Microsoft is opening Office to third parties through a new add on feature called Line of Business interoperability, or LOBi, for Share Point Server. With LOBi, Microsoft Office applications will be able to manage transactions with back office ERP systems.
Microsoft will be offering this integration with their Microsoft Dynamics range half way through next year ,what is interesting is ,there are third party vendors who have signed up to use Microsoft LOBI with their own ERP systems such as Epicor and Workday.
Microsoft is releasing BizTalk Server 2006, which includes native support for the EDI and AS2 communication protocols, and a new set of services supporting RFID technology. This should be available in 2007
Microsoft has purchased adapters from iWay software so instead of having to purchase your specific EDI, RFID product from a third party ,Microsoft is offering one package allowing you to vent your feelings at one company when the software does not work out the box.
The RFID services will utilize a set of open APIs that Microsoft business partners, such as Unisys, can use to create an end-to-end solution for customers.
Pricing for BizTalk Server 2006 costs $30,000 per processor, BizTalk Server 2006 R2 will also support the new WinFX programming model that Microsoft is building into Windows Vista and the next release of Windows Server.
Hasso Plattner, of SAP is open to chatting to suitors for a possible merger or buyout saying : “There are only three potential buyers: IBM,Microsoft and Google of all companies. I don’t see anyone else. If shareholders think that a combination, and not independence, is better, then it will happen.”
Platter’s thoughts on IBM were: “I do not want to invent rumours because there are no talks. However, I do not want to say that I dislike IBM so much that I could not imagine such a scenario at all.” But the two companies have formed an agreement for IBM in the us to resell SAP to the small to medium sized market.
Microsoft: They did talk a couple of years ago but there would be EU competition issues there which could sour the party.
Google: nothing mentioned that would be a huge culture clash to manage but imagine having a SAP application that was flexible .If Google could change the mindset in SAP, having customer focused approach would work wonders.
There will be no dance with Larry (Oracle) though, he must be miffed.
The company that takes on SAP will need to have deep pockets Sap’s turnover is $64bn plus they are leading the field in organic sales with plans to double their stock price by 2010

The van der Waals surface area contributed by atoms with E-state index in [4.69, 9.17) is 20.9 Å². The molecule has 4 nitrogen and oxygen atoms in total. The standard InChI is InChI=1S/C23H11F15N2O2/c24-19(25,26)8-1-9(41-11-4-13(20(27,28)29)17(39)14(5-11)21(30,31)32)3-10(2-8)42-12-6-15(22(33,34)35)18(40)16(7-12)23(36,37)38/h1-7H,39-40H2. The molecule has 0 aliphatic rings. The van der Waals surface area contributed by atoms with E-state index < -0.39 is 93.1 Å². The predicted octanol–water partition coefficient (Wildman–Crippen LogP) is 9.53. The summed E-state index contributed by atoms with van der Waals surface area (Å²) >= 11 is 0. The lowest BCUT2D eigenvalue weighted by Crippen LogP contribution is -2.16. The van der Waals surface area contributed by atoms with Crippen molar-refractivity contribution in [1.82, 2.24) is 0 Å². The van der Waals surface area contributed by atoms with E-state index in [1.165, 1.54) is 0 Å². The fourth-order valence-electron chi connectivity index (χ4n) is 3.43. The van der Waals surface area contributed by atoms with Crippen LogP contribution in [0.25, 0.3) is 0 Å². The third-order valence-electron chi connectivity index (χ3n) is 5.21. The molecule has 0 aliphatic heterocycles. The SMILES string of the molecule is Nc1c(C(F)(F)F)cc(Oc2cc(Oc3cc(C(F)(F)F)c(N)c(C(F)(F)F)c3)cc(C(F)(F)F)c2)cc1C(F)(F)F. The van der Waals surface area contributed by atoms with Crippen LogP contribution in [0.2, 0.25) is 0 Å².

The staff at Microsoft has been busy at the annual convergence event held in Dallas; they have just previewed Microsoft Dynamics AX 4.0 which will be released in June.
Microsoft Dynamics AX 4.0 will integrate with SQL Server so users can perform business intelligence (BI) analysis of any data within the application; and SharePoint-based portal technology, which supports their new roles-based user interfaces.
Look and feel will be outlook 2003 and supposed to have a beefed up web services architecture.
There will be wizard tools to help for upgrades and quick setup for new implementations.
Microsoft is moving to a per user pricing for their ERP systems currently they work on a module basis.
Specific pricing has not been released, but there will be a partner conference in July which should be a good time to sort out the changes in their pricing.
Existing customers will have the option to stay with their current pricing structure or look at the per user pricing ,talk is that customers who have maxed out on the modules from Microsoft’s ERP products will pay less than customers who have taken the core modules?
Microsoft has released Microsoft Dynamics Snap, a new collection of software packages that integrate in to Microsoft Office 2003. These four new programs help enable information workers to easily coordinate and manage data in Microsoft Axapta and Microsoft CRM 3.0
The different packages are
Timesheet Management Snap-In,
Vacation Management Snap-In
Business Data Lookup Snap-In for Axapta and CRM 3.0
Microsoft Corp.'s Linux and open-source lab on the Redmond campus has been running some interesting tests of late, one of which was looking at how well the latest Windows client software runs on legacy hardware in comparison to its Linux competitors. The tests, which found that Windows performed as well as Linux on legacy hardware when installed and run out-of-the-box, were done in part to give Microsoft the data it needed to effectively 'put to rest the myth that Linux can run on anything.'"
The follow up comments argue both points if Microsoft thinks they can use this info for a marketing drive the slashdot geeks would rip them to pieces.